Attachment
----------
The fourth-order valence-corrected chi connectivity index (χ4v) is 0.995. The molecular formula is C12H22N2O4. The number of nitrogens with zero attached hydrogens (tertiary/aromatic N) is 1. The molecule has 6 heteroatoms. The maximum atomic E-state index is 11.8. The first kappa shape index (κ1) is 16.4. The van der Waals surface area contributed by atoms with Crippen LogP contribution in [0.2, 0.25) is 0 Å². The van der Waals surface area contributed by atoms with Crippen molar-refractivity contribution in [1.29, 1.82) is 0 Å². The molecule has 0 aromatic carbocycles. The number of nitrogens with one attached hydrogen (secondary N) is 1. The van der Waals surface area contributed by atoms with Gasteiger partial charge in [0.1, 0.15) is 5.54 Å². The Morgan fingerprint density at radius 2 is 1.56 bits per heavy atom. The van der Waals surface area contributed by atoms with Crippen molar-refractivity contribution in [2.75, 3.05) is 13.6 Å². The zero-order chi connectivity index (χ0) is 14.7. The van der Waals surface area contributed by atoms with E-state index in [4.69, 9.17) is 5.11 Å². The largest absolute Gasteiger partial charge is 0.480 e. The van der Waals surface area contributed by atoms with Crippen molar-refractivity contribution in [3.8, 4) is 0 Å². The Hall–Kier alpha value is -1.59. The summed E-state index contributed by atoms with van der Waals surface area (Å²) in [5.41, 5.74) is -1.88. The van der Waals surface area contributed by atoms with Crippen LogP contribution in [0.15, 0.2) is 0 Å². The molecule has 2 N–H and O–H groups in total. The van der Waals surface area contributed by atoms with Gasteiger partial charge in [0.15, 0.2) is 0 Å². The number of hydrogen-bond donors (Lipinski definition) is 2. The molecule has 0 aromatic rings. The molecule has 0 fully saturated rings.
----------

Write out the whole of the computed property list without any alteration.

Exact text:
The fourth-order valence-corrected chi connectivity index (χ4v) is 0.995. The molecular formula is C12H22N2O4. The number of nitrogens with zero attached hydrogens (tertiary/aromatic N) is 1. The molecule has 6 heteroatoms. The maximum atomic E-state index is 11.8. The first kappa shape index (κ1) is 16.4. The van der Waals surface area contributed by atoms with Crippen LogP contribution in [0.2, 0.25) is 0 Å². The van der Waals surface area contributed by atoms with Crippen molar-refractivity contribution in [1.29, 1.82) is 0 Å². The molecule has 0 aromatic carbocycles. The number of nitrogens with one attached hydrogen (secondary N) is 1. The van der Waals surface area contributed by atoms with Gasteiger partial charge in [0.1, 0.15) is 5.54 Å². The Morgan fingerprint density at radius 2 is 1.56 bits per heavy atom. The van der Waals surface area contributed by atoms with Crippen molar-refractivity contribution in [2.75, 3.05) is 13.6 Å². The zero-order chi connectivity index (χ0) is 14.7. The van der Waals surface area contributed by atoms with E-state index in [4.69, 9.17) is 5.11 Å². The largest absolute Gasteiger partial charge is 0.480 e. The van der Waals surface area contributed by atoms with Crippen molar-refractivity contribution in [3.8, 4) is 0 Å². The Hall–Kier alpha value is -1.59. The summed E-state index contributed by atoms with van der Waals surface area (Å²) in [5.41, 5.74) is -1.88. The van der Waals surface area contributed by atoms with Crippen LogP contribution in [0.15, 0.2) is 0 Å². The molecule has 2 N–H and O–H groups in total. The van der Waals surface area contributed by atoms with Gasteiger partial charge in [0.15, 0.2) is 0 Å². The number of hydrogen-bond donors (Lipinski definition) is 2. The molecule has 0 aromatic rings. The molecule has 0 fully saturated rings.